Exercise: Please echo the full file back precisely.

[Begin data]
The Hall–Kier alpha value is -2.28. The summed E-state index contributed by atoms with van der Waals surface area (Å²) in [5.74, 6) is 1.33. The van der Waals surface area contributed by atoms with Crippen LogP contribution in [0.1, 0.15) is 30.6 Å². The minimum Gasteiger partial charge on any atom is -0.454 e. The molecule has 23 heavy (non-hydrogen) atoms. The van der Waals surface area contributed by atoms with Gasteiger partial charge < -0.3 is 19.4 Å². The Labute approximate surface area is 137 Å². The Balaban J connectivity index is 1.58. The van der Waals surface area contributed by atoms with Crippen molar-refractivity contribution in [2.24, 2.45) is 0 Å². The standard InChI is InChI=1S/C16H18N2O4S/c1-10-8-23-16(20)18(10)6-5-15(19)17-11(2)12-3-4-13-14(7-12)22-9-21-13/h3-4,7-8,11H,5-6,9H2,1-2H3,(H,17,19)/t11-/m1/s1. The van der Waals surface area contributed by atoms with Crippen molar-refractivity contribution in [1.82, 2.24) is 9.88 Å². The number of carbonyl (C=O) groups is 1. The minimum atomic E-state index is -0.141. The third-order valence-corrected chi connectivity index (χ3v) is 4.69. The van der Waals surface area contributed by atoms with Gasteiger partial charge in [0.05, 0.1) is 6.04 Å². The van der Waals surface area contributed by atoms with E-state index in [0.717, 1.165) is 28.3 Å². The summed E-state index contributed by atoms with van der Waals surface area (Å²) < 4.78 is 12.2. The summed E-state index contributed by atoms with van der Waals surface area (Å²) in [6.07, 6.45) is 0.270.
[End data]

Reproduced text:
The Hall–Kier alpha value is -2.28. The summed E-state index contributed by atoms with van der Waals surface area (Å²) in [5.74, 6) is 1.33. The van der Waals surface area contributed by atoms with Crippen LogP contribution in [0.1, 0.15) is 30.6 Å². The minimum Gasteiger partial charge on any atom is -0.454 e. The molecule has 23 heavy (non-hydrogen) atoms. The van der Waals surface area contributed by atoms with Gasteiger partial charge < -0.3 is 19.4 Å². The Labute approximate surface area is 137 Å². The Balaban J connectivity index is 1.58. The van der Waals surface area contributed by atoms with Crippen molar-refractivity contribution in [2.24, 2.45) is 0 Å². The standard InChI is InChI=1S/C16H18N2O4S/c1-10-8-23-16(20)18(10)6-5-15(19)17-11(2)12-3-4-13-14(7-12)22-9-21-13/h3-4,7-8,11H,5-6,9H2,1-2H3,(H,17,19)/t11-/m1/s1. The van der Waals surface area contributed by atoms with Crippen molar-refractivity contribution in [1.82, 2.24) is 9.88 Å². The number of carbonyl (C=O) groups is 1. The minimum atomic E-state index is -0.141. The third-order valence-corrected chi connectivity index (χ3v) is 4.69. The van der Waals surface area contributed by atoms with Gasteiger partial charge in [0.05, 0.1) is 6.04 Å². The van der Waals surface area contributed by atoms with E-state index in [0.717, 1.165) is 28.3 Å². The summed E-state index contributed by atoms with van der Waals surface area (Å²) < 4.78 is 12.2. The summed E-state index contributed by atoms with van der Waals surface area (Å²) in [6.07, 6.45) is 0.270.